I personally have back and forth as to the “proper” course of action here, although I have come to the conclusion that the federal government should not have intervened, setting an absurd precedent for future interventions, which they acknowledged by explicitly saying their action was NOT a precedent: “Do as we say, not as we do,” or some such nonsense.

However on the matter of Terri Schiavo herself, I still see no compelling reason to kill the woman by detaching her feeding tube, her life eking away over a period now approaching two weeks – it’s an appalling, cruel image.

Economist Steven E. Landsburg provides some fascinating perspective on the Schiavo matter in Slate:

    on to the preferences of her husband and parents. This is essentially a fight about what to do with her body: He wants to dispose of it; they want to feed it. And the question arises: Once someone has decided to dispose of a resource, why would we want to stop someone else from retrieving it? If I throw out a toaster, and you want to retrieve it from my trash, there’s a net economic gain. If Michael Schiavo essentially throws out his wife’s body and her parents want to retrieve it, it seems pointless to prevent them.

    …certain preferences shouldn’t count when we do cost-benefit analysis. In particular, a preference to prevent someone else from doing something he wants to do, just for the sake of stopping him, is not a preference we want to cater to. That’s a very dangerous position, because it raises all sorts of questions about where to draw the line, and I have no idea how to answer most of those questions … But the alternative, it seems to me, is to endorse the tyranny of the bluenoses.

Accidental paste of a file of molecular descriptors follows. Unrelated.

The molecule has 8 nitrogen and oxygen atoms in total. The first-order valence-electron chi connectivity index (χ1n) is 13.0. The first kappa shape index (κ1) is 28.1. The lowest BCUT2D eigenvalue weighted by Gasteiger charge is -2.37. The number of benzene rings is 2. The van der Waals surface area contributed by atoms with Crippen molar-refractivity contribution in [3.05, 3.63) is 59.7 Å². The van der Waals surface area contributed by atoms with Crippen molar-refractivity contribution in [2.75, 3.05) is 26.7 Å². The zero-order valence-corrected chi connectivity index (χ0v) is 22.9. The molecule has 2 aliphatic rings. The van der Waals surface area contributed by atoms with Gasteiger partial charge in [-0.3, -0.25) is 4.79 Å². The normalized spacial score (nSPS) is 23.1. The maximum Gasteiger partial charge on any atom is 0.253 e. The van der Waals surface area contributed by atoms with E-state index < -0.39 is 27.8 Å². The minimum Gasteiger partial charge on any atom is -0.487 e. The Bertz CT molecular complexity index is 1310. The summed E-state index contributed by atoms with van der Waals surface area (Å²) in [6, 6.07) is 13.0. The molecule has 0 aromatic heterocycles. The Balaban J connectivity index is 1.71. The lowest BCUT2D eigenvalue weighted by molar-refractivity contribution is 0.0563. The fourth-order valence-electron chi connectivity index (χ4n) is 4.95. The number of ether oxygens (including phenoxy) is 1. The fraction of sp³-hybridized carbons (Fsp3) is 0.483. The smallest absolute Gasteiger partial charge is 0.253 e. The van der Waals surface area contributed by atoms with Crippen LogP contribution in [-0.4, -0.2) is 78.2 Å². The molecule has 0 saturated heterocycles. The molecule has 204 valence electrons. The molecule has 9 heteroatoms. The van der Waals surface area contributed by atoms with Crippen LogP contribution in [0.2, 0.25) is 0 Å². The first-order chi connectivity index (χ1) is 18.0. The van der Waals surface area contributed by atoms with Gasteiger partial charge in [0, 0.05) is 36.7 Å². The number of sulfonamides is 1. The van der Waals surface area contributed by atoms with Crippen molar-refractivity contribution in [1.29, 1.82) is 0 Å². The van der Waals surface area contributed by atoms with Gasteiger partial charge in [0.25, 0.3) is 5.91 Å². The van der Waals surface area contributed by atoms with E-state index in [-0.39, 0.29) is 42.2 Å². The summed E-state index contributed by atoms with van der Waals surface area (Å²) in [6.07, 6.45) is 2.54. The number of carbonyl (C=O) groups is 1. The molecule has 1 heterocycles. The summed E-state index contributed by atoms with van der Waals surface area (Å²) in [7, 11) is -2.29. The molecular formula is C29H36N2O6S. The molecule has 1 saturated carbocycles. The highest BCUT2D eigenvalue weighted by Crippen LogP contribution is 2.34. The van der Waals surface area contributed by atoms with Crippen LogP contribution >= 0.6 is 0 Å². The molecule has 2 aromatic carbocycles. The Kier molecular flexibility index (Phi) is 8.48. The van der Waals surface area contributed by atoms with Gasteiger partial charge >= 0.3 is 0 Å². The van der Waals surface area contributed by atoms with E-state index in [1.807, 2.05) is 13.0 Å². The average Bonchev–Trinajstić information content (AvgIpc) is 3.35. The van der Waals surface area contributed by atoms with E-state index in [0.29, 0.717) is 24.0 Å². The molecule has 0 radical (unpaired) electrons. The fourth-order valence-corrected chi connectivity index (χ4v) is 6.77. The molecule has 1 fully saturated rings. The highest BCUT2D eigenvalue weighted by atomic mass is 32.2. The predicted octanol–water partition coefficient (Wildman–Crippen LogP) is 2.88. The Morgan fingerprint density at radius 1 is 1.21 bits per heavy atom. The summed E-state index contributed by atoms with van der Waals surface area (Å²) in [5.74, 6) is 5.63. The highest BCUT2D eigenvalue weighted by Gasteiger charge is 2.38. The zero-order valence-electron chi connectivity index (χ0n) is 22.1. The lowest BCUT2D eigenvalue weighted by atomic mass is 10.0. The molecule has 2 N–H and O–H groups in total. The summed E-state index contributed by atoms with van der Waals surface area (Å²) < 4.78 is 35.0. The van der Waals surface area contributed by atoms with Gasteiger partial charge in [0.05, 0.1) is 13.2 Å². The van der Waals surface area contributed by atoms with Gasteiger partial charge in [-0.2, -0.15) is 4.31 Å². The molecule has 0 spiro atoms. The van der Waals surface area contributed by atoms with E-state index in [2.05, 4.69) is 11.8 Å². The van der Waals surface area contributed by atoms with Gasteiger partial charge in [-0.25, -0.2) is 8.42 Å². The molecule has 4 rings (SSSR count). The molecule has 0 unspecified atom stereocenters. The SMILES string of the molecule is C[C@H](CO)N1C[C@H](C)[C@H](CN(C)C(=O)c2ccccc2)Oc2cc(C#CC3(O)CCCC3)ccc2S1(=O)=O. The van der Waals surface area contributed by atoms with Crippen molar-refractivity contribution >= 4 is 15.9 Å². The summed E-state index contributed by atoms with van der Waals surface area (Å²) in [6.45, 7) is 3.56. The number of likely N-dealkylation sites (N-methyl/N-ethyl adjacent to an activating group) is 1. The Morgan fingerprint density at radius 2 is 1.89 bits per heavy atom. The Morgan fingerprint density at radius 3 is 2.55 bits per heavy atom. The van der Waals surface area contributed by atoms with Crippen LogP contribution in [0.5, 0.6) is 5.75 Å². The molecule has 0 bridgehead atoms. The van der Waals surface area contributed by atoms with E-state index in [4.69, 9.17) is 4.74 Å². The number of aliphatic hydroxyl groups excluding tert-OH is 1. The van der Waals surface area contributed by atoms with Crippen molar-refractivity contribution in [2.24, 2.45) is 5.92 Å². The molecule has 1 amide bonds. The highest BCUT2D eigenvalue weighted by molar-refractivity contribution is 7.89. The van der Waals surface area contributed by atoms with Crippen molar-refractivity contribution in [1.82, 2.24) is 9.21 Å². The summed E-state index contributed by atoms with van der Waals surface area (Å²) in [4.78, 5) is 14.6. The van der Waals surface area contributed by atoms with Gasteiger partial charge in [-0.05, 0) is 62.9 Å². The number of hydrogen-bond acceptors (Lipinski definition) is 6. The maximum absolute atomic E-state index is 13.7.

…I have less understanding of why Schiavo’s parents want to keep feeding her. And insofar as they want others to keep feeding her—through Medicare, etc.—I think we can safely ignore their preferences. But provided they and their supporters are willing to bear those costs, I infer that this is something they want very much and there’s not much reason to stop them.

    You could argue in response that Michael Schiavo has signaled an equally strong desire to bury her (by turning down an offer of $1 million and by some reports $10 million), but I see an essential difference between the two desires. One—the desire to feed—is like the desire to read … some … writer in whom I personally see no merit. The other—the desire to prevent others from feeding—is like the desire to censor, and I recoil from censorship even when a strict cost-benefit analysis recommends it.

What is gained from killing this woman by removing her feeding tube? Why does Michael Schiavo want her dead? Why didn’t he just divorce her and move on?

About Eric Olsen

  • Bennett